Patron Saint of Oysters
St. Roch Fine Oysters + Bar debuts
by Dean McCord
photographs by Keith Isaacs
St. Roch Fine Oysters + Bar, which opened on Wilmington Street in April, isn’t a typical New Orleans Creole or Cajun restaurant, with a faux French Quarter theme. “I wanted the place to reflect a more contemporary vision of New Orleans, with influences from the large immigrant population there,” says Sunny Gerhart, the chef and owner, whose Louisiana roots run deep. He has done that with a menu that incorporates Vietnamese and Asian influences, using ingredients like coconut and miso alongside more traditional fare such as andouille and house-made boudin.
“The restaurant reflects his family’s history, but in the present,” says Gerhart’s longtime friend, mentor, and former boss, Ashley Christensen, who handed over the site of Joule, her former coffee shop and restaurant, so that Gerhart could create a place of his own.
He’s created a newly vibrant and fun eatery, with a strong sense of community. He’s made it his own with new booths, local art, and a bar made from old church pews, which are a nod to St. Roch, the Catholic patron saint of good health, bachelors, and dogs (it’s also the name of the neighborhood in New Orleans’ Bywater area where Gerhart’s extended family lives).
His St. Roch is more than a sum of its parts, more than just a place to get good oysters, red beans and rice, and booze. It’s also a reflection of Gerhart, his family, his upbringing, and the individual champions who have kept him going over the years. It may sound unlikely that a restaurant could act as a stabilizing force in a person’s life, but St. Roch is one for Gerhart. It is his rock, or rather, with apologies, his Roch.
Gerhart is a quiet and undemonstrative man, so it’s a surprise to learn that his father, Tiburtius Gerhart, Jr., was a hard-edged, brazen Marine, tasked with excoriating fuzzy-faced enlistees in boot camp. His father’s military career meant Gerhart never lived in any one place for more than three years. But he was always home in New Orleans, where his parents had their roots, where he lived as a young child and again as a young teenager, and where he returned regularly for holidays with his extended family.
Gerhart may have learned to love food in New Orleans, but he learned to make it his life’s work in North Carolina.
During his high school years, his family moved to Jacksonville, North Carolina, where his father was stationed at Camp Lejeune. Gerhart went to college at East Carolina University, “but I didn’t have any idea of what I wanted to do.” It was in Greenville where his attraction to food and wine began, first in a local wine store (where Humble Pie chef Josh Young also worked). “I quickly became more interested in the wine than I was in going to school. I also learned how much I loved sharing wine with people.”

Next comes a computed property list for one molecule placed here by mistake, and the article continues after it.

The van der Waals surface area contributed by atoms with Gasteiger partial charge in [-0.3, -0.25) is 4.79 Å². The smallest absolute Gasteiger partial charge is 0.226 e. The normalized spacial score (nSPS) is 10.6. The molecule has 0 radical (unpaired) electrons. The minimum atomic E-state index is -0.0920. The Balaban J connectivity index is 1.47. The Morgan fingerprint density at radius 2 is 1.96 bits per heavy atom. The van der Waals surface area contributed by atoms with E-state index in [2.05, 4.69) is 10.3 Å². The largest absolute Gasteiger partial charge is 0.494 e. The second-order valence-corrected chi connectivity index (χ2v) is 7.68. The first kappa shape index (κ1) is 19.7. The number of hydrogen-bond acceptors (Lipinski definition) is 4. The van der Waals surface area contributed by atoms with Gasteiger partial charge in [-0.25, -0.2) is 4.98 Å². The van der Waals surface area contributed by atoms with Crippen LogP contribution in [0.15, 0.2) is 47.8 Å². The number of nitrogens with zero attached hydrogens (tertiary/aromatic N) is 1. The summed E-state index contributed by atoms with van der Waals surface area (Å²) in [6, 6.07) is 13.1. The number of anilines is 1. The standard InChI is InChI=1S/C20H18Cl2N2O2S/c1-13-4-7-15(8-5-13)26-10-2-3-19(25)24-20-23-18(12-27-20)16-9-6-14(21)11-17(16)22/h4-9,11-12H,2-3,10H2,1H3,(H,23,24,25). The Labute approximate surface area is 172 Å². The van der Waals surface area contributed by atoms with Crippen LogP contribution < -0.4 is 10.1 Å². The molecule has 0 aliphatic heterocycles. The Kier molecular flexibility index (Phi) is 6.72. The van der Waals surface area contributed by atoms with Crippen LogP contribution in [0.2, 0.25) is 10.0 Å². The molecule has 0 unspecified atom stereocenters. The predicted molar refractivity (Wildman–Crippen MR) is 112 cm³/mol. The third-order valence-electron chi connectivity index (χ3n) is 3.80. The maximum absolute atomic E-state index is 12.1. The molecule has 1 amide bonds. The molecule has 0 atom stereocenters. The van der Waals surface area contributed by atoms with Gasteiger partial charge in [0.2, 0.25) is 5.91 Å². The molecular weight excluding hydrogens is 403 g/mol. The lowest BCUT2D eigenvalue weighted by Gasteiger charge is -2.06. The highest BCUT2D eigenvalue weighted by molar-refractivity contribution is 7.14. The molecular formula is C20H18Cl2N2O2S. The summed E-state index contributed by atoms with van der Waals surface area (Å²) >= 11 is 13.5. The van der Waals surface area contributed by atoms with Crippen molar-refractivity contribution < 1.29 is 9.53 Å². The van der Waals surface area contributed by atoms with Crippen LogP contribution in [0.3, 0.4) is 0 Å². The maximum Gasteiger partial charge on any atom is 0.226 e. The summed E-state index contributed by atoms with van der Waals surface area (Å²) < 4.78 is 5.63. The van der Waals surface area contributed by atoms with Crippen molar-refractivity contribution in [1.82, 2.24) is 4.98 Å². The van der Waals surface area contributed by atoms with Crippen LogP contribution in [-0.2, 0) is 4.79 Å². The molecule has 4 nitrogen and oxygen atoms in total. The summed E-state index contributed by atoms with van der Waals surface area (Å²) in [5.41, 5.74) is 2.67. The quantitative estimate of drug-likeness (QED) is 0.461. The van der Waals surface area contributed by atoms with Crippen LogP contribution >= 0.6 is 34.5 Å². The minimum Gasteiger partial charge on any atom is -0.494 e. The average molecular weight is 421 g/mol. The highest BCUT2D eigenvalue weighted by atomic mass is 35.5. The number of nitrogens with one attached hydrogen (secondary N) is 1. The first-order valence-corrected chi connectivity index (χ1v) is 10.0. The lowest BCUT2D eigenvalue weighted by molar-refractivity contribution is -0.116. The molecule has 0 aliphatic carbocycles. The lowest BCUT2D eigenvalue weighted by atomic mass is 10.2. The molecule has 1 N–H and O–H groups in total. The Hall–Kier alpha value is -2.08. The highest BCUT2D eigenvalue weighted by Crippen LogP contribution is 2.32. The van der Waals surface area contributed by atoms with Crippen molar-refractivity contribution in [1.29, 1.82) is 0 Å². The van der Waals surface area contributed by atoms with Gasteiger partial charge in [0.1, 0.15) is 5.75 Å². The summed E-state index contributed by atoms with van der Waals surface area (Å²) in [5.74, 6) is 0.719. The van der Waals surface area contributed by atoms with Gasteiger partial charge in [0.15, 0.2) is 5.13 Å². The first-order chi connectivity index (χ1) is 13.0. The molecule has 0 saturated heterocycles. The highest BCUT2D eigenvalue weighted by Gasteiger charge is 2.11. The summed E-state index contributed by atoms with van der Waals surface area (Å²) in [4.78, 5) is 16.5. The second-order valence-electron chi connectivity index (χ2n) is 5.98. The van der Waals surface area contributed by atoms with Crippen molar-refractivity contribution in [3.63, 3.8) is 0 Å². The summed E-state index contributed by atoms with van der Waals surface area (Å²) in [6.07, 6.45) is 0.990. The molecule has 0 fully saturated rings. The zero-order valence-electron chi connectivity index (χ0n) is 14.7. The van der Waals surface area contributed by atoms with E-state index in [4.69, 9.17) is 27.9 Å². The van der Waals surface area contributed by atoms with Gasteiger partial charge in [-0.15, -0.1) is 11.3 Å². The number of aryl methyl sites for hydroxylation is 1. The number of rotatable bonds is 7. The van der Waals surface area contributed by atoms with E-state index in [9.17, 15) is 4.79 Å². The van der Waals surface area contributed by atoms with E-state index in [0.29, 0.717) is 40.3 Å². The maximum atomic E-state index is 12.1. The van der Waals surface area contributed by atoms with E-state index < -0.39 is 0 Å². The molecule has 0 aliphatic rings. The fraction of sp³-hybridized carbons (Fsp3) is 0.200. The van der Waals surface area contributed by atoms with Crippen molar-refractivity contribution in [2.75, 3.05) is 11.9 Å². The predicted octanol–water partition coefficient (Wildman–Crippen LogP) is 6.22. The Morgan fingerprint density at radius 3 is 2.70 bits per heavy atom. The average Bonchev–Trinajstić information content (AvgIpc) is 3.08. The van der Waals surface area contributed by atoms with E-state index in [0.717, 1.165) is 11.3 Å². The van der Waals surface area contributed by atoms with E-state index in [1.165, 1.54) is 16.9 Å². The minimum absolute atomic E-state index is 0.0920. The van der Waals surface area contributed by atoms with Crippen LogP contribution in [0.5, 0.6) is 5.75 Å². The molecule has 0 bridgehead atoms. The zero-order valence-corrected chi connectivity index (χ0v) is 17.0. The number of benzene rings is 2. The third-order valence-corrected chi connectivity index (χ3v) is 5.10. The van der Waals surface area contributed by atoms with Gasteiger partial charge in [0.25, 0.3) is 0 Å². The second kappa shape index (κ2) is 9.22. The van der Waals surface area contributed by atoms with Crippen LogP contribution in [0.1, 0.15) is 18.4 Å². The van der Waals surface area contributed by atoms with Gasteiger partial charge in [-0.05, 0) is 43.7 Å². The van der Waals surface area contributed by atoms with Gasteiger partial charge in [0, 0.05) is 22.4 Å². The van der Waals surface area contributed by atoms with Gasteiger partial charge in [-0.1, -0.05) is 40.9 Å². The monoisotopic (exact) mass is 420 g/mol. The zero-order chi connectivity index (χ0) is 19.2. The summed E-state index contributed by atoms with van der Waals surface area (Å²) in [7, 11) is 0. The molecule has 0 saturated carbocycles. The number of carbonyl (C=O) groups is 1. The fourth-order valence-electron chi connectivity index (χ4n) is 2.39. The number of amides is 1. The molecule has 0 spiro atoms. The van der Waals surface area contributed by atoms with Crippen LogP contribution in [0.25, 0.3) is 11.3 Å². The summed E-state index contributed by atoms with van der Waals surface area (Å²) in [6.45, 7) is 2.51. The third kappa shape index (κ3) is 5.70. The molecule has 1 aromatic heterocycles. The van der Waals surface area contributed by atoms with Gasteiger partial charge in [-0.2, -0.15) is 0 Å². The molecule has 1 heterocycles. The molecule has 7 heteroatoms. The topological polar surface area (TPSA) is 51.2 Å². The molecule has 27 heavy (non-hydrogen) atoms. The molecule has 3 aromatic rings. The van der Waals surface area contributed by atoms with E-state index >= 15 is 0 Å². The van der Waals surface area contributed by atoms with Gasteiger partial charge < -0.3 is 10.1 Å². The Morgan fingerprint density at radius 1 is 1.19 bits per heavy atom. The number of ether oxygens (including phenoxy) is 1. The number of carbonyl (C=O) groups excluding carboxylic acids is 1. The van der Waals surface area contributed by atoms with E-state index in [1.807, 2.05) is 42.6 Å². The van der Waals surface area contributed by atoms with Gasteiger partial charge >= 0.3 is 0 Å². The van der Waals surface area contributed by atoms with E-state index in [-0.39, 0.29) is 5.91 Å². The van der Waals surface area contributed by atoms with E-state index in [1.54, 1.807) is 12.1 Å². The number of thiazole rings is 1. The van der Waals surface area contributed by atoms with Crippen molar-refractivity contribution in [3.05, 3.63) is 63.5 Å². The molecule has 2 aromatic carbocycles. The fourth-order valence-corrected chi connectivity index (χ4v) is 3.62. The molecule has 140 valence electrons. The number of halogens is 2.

Gerhart began to explore the country. He worked in a winery in northern California; moved up to Baltimore where his parents moved after his dad retired; and waited tables and sold wine in Wilmington, where he lived on a sailboat.
And then, on April Fool’s day in 2004, Gerhart’s father, 46, died suddenly of a heart attack. Bubby, as his friends and family called him, was gone. So Sunny, an only child, moved to Baltimore to take care of his mother, Shawn. He worked in a wine shop to keep himself connected to the food world, but he was restless. Shawn knew that he was interested in going to culinary school, so she told him, “If it’s what you want to do, do it. It’s just money.”
Gerhart followed his mother’s advice. “As soon as I was at cooking school, I knew this is what I wanted to do, and I worked hard at it.” With an hour-and-a-half commute each way to school and long hours at the wine shop, Gerhart rarely got more than five hours of sleep. But he persisted, and landed in Raleigh after graduation, working beside Ashley Christensen at critically acclaimed Enoteca Vin, where she first made her name. When Christensen opened Poole’s Diner in December 2007, Gerhart was at her side.
Several years later, after Gerhart had left Poole’s to work at other places, Christensen tapped him to open her new coffee shop/restaurant concept, Joule. But after dinner service was dropped and Joule became more of a coffee shop and lunch place, Gerhart got antsy. “I was tired of making &*^%$@! sandwiches.”
He wanted to do something new, something on his own, something that reminded him of home. So in October 2015, Gerhart started talking with friends and looked at spaces and concepts. He gave Christensen a year’s notice that he would be moving on. And then Christensen herself came up with an idea. She realized Joule wasn’t going to become the place she wanted it to be, and offered the space to Gerhart. “I always loved the Joule space,” Gerhart says.
And so, on New Year’s Eve 2016, Joule served its last meal – fittingly, the brunch menu from Poole’s Diner. And just four months later, on April 28, St. Roch opened its doors. Now it’s Gerhart’s new home, a place where he has honored his family, friends, and others who have supported him over the years, but most importantly, Bubby and Shawn. And where the rest of us are welcomed as his new family, his Raleigh family, enjoying roasted oysters, a muffaletta salad, and a Sazerac – with a twist. Just like home.